For the second time in a week, a state legislator has made good on an intent to file an article of impeachment against Governor Jay Nixon (D).

Representative Mike Moon (photo courtesy; Tim Bommel, Missouri House Communications)

Representative Mike Moon (photo courtesy; Tim Bommel, Missouri House Communications)

Representative Mike Moon (R-Ash Grove) says he is seeking to impeach Governor Nixon for the amount of time that Nixon took to set a date for special elections to fill three vacant House seats, and for not yet setting a date to fill the vacant seat in the Senate left when Ryan McKenna (D) was appointed to become to the director of the Missouri Department of Labor and Industrial Relations.

“It’s the delay,” says Moon. “In the statute it states that the writ of election should be done without delay, so that’s what I’m calling into question.”

On January 31, Nixon announced he has set August 5 as the date for elections to fill House seats representing areas including in St. Louis County left vacant by the resignation of Representative Steve Webb (D) on December 2 while facing campaign finance violations, in Crawford and Phelps Counties left vacant when Representative Jason Smith (R) resigned June 4 after being elected to represent Missouri’s 8th Congressional District and in Stoddard County and part of Scott County left vacant when Representative Dennis Fowler (R) was appointed by Nixon in December to the Board of Probation and Parole.

McKenna was appointed as Labor Director December 13 and no date has been set for an election to fill his seat in the Senate.

Moon’s impeachment filing is HR 476.

Republican lawmakers have noted that Fowler’s appointment reduced the Republican House majority to 108-52 over Democrats, leaving them one Republican short of the two-thirds majority required to override a governor’s veto. McKenna was a member of a Democrat minority in the Senate.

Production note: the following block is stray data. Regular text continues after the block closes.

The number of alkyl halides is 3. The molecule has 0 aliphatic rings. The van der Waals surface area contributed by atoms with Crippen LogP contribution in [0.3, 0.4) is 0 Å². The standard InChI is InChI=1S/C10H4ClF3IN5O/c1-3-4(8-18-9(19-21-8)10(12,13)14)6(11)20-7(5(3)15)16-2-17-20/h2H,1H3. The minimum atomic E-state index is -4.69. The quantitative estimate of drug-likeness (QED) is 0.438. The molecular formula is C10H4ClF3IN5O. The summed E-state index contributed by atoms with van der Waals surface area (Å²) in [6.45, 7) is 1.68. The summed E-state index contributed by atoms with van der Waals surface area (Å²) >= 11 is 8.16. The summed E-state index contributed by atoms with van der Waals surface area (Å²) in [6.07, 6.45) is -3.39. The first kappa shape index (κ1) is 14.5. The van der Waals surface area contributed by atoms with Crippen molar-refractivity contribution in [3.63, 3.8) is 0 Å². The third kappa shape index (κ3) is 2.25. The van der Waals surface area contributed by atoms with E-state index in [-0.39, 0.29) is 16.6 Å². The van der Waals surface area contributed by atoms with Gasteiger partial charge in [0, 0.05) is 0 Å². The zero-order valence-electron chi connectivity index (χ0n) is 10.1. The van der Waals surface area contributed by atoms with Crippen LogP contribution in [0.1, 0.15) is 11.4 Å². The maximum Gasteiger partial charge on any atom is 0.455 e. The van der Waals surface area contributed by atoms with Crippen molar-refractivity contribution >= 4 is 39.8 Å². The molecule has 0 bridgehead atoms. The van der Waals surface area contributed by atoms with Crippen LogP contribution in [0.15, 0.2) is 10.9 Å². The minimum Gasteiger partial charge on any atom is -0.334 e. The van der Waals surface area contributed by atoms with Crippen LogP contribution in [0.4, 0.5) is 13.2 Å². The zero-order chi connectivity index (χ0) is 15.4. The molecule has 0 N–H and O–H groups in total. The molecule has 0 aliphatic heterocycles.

Before Nixon set the August 5 elections, 10 Missourians filed a lawsuit against him alleging he was taking too long in acting.

Last week Representative Nick Marshall (R-Parkville) filed two articles of impeachment against Nixon for the executive order he issued in November that ordered the Missouri Department of Revenue to accept joint tax returns filed by same-sex couples who are legally married in other states. Marshall alleges that order violates the state Constitution, which voters amended in 2004 to define marriage as being between a man and a woman.

Marshall’s impeachment filing has not been referred to a committee,  and House Speaker Tim Jones has not said whether it will be, only saying that the claims of Moon and Marshall are the subject of careful review.

See the story on Marshall’s filing of impeachment articles 

Moon stresses that an impeachment is not a conviction.

“It’s only bringing in the question so that there can be due process,” he tells Missourinet. “I swore and oath to defend the Constitution of Missouri. Because of that oath and the checks and balances that are in place to have the legislative body check the executive and the judicial branch and they to check us as well, if I find that there is a violation or a suspected violation of the Constitution, it’s my duty to call into question that particular violation.”

Articles of impeachment move through the legislative process in the House similarly to the way a bill would. They would have to be first referred to a committee. If the the articles are passed in the House, Nixon would be tried by a commission of seven eminent jurists elected by the Senate.

Governor Nixon today dismissed the filing of impeachment articles against him as a, “publicity stunt.”